About

Dr Jemma Harris
PhD, CPsychol, fHEA

 
Introduction

I'm Jemma- a mum of two, a psychologist and the founder of Happy Little Bundles. I am passionate about supporting the health, wellbeing and development of children and their families. After teaching and researching in the area of psychology for over 10 years, I am now on a mission to spread awareness of what psychology has to say about health, happiness and wellbeing in a way that has real world impact on the everyday lives of families just like yours.

There is a wealth of research, from psychology and other areas, that can inform and inspire us when it comes to engaging in activities that can bring real benefits in terms of our health, wellbeing and development. Through Happy Little Bundles I want to share the happy, wholesome and quirky activities and products that I come across and to use research findings and expert opinion to design activity bundles that will support you in spending quality time together and that will enhance a range of aspects of health, wellbeing, and development.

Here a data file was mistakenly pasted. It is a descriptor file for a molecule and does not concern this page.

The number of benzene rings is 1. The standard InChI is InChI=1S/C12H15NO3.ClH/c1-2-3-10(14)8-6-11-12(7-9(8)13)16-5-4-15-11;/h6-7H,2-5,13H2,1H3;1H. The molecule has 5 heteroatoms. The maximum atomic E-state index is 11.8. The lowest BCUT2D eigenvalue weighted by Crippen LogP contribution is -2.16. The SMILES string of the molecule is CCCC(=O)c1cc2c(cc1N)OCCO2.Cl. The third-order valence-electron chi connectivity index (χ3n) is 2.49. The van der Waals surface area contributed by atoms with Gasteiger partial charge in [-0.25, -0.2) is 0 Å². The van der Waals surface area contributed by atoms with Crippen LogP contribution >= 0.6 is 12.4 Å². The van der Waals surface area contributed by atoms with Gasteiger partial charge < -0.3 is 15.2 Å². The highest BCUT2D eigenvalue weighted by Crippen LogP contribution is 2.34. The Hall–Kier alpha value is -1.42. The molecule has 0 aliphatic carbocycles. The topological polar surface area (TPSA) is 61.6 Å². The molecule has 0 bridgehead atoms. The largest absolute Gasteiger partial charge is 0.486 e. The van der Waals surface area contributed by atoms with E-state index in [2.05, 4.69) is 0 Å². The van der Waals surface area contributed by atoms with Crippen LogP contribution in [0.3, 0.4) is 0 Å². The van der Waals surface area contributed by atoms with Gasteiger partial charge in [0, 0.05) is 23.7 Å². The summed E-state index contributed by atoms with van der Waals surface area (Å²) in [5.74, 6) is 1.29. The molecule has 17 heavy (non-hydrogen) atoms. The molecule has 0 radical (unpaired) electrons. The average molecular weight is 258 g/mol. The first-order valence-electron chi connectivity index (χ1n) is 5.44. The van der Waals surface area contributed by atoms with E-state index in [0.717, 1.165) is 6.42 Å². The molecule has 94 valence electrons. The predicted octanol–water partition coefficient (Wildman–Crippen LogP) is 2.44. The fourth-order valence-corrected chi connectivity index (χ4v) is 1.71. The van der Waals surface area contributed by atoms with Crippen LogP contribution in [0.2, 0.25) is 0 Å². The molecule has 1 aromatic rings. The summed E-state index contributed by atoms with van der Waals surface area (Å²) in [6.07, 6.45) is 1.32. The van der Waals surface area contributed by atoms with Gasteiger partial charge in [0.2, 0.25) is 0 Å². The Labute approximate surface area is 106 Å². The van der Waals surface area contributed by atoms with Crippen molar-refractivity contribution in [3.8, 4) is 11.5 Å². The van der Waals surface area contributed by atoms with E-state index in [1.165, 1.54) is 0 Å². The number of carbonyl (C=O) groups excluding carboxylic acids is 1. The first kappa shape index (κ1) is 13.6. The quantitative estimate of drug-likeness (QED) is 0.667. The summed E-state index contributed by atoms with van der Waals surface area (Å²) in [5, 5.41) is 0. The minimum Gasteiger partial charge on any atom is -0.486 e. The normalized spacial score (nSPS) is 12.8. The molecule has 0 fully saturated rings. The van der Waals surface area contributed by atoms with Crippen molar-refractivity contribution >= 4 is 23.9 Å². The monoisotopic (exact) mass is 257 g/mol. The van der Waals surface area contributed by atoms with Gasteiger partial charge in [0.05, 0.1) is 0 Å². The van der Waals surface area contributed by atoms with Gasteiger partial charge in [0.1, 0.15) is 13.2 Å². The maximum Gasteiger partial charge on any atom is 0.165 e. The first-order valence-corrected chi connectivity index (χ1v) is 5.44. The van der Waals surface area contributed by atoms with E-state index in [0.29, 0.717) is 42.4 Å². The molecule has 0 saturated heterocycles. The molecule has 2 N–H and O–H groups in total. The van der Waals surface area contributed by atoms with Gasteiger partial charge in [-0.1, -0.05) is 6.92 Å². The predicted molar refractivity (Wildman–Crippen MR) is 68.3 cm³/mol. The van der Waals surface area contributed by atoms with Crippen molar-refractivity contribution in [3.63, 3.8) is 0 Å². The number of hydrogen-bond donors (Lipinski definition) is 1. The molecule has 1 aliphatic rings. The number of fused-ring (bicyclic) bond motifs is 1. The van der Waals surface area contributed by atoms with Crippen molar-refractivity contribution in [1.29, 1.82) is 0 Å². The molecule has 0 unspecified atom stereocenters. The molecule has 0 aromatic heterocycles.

Happy Little Bundles is my venture into social entrepreneurship... I want to help families just like yours to flourish whilst also developing a sustainable business that generates funds that can be used to support children and families who are finding their journeys a little tougher than most!...

 
My Background

I have a first class BSc degree, a Master's degree and a PhD- all within the field of psychology. My studies and research in the Higher Education sector have all taken place whilst being a mum so I have always had a tendency to view what I have learnt and studied from  a family perspective. In fact, my first child was due just as I started my first degree in psychology!

I've worked within the Higher Education sector for over 10 years- initially as a graduate demonstrator, then as a lecturer and senior lecturer. I have presented at national conferences and published peer reviewed papers within international psychology journals on a range of issues related to  health and wellbeing.

I am currently a Higher Education Academy Fellow and a Chartered Member of the British Psychological Society- in association with my lecturing and research activities.

My story

Ever since I was a teenager I dreamed of starting a business that worked for social good- but life took me along a more convoluted path than the one that I initially envisaged!